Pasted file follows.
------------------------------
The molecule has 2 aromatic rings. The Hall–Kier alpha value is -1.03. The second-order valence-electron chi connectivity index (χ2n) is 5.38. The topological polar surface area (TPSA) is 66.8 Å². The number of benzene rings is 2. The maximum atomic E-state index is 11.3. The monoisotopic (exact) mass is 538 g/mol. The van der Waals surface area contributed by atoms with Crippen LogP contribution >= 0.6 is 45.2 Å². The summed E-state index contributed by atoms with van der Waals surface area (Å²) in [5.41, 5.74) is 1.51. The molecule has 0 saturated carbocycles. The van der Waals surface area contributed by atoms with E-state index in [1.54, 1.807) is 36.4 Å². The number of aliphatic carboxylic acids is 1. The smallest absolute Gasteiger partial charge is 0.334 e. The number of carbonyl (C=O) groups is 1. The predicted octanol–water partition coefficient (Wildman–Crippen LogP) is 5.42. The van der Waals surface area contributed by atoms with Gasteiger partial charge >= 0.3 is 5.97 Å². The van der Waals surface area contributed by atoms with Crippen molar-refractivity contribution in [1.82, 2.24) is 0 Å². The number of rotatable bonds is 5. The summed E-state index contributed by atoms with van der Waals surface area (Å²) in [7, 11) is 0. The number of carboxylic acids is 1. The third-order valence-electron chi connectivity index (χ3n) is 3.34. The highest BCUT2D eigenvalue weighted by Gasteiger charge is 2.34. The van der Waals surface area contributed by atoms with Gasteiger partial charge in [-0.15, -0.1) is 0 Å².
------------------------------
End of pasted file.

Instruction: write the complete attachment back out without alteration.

The molecule has 2 aromatic rings. The Hall–Kier alpha value is -1.03. The second-order valence-electron chi connectivity index (χ2n) is 5.38. The topological polar surface area (TPSA) is 66.8 Å². The number of benzene rings is 2. The maximum atomic E-state index is 11.3. The monoisotopic (exact) mass is 538 g/mol. The van der Waals surface area contributed by atoms with Crippen LogP contribution >= 0.6 is 45.2 Å². The summed E-state index contributed by atoms with van der Waals surface area (Å²) in [5.41, 5.74) is 1.51. The molecule has 0 saturated carbocycles. The van der Waals surface area contributed by atoms with E-state index in [1.54, 1.807) is 36.4 Å². The number of aliphatic carboxylic acids is 1. The smallest absolute Gasteiger partial charge is 0.334 e. The number of carbonyl (C=O) groups is 1. The predicted octanol–water partition coefficient (Wildman–Crippen LogP) is 5.42. The van der Waals surface area contributed by atoms with Gasteiger partial charge >= 0.3 is 5.97 Å². The van der Waals surface area contributed by atoms with Crippen molar-refractivity contribution in [1.82, 2.24) is 0 Å². The number of rotatable bonds is 5. The summed E-state index contributed by atoms with van der Waals surface area (Å²) in [7, 11) is 0. The number of carboxylic acids is 1. The third-order valence-electron chi connectivity index (χ3n) is 3.34. The highest BCUT2D eigenvalue weighted by Gasteiger charge is 2.34. The van der Waals surface area contributed by atoms with Gasteiger partial charge in [-0.15, -0.1) is 0 Å².